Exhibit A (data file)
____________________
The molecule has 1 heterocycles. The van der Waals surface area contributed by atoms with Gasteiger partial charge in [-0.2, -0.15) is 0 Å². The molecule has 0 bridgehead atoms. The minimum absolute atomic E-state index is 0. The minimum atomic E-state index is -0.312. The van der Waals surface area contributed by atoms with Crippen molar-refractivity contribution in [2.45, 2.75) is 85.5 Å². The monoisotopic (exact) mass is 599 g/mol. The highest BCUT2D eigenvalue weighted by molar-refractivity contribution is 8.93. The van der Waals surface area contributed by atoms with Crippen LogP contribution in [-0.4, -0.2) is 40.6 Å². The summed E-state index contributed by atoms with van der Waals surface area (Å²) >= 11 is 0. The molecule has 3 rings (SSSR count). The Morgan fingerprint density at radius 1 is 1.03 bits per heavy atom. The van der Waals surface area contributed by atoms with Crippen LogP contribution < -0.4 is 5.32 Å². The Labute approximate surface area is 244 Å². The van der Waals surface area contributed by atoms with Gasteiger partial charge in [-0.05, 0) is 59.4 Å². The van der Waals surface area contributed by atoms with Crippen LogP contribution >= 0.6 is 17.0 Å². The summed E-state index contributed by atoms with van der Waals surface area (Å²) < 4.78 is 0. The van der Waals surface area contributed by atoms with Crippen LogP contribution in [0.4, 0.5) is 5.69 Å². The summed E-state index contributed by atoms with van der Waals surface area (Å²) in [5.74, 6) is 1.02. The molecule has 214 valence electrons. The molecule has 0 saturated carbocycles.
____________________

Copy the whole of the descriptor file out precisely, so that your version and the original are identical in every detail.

The molecule has 1 heterocycles. The van der Waals surface area contributed by atoms with Gasteiger partial charge in [-0.2, -0.15) is 0 Å². The molecule has 0 bridgehead atoms. The minimum absolute atomic E-state index is 0. The minimum atomic E-state index is -0.312. The van der Waals surface area contributed by atoms with Crippen molar-refractivity contribution in [2.45, 2.75) is 85.5 Å². The monoisotopic (exact) mass is 599 g/mol. The highest BCUT2D eigenvalue weighted by molar-refractivity contribution is 8.93. The van der Waals surface area contributed by atoms with Crippen LogP contribution in [-0.4, -0.2) is 40.6 Å². The summed E-state index contributed by atoms with van der Waals surface area (Å²) >= 11 is 0. The molecule has 3 rings (SSSR count). The Morgan fingerprint density at radius 1 is 1.03 bits per heavy atom. The van der Waals surface area contributed by atoms with Crippen LogP contribution < -0.4 is 5.32 Å². The Labute approximate surface area is 244 Å². The van der Waals surface area contributed by atoms with Gasteiger partial charge in [-0.05, 0) is 59.4 Å². The van der Waals surface area contributed by atoms with Crippen LogP contribution >= 0.6 is 17.0 Å². The summed E-state index contributed by atoms with van der Waals surface area (Å²) < 4.78 is 0. The van der Waals surface area contributed by atoms with Crippen LogP contribution in [0.4, 0.5) is 5.69 Å². The summed E-state index contributed by atoms with van der Waals surface area (Å²) in [5.74, 6) is 1.02. The molecule has 214 valence electrons. The molecule has 0 saturated carbocycles.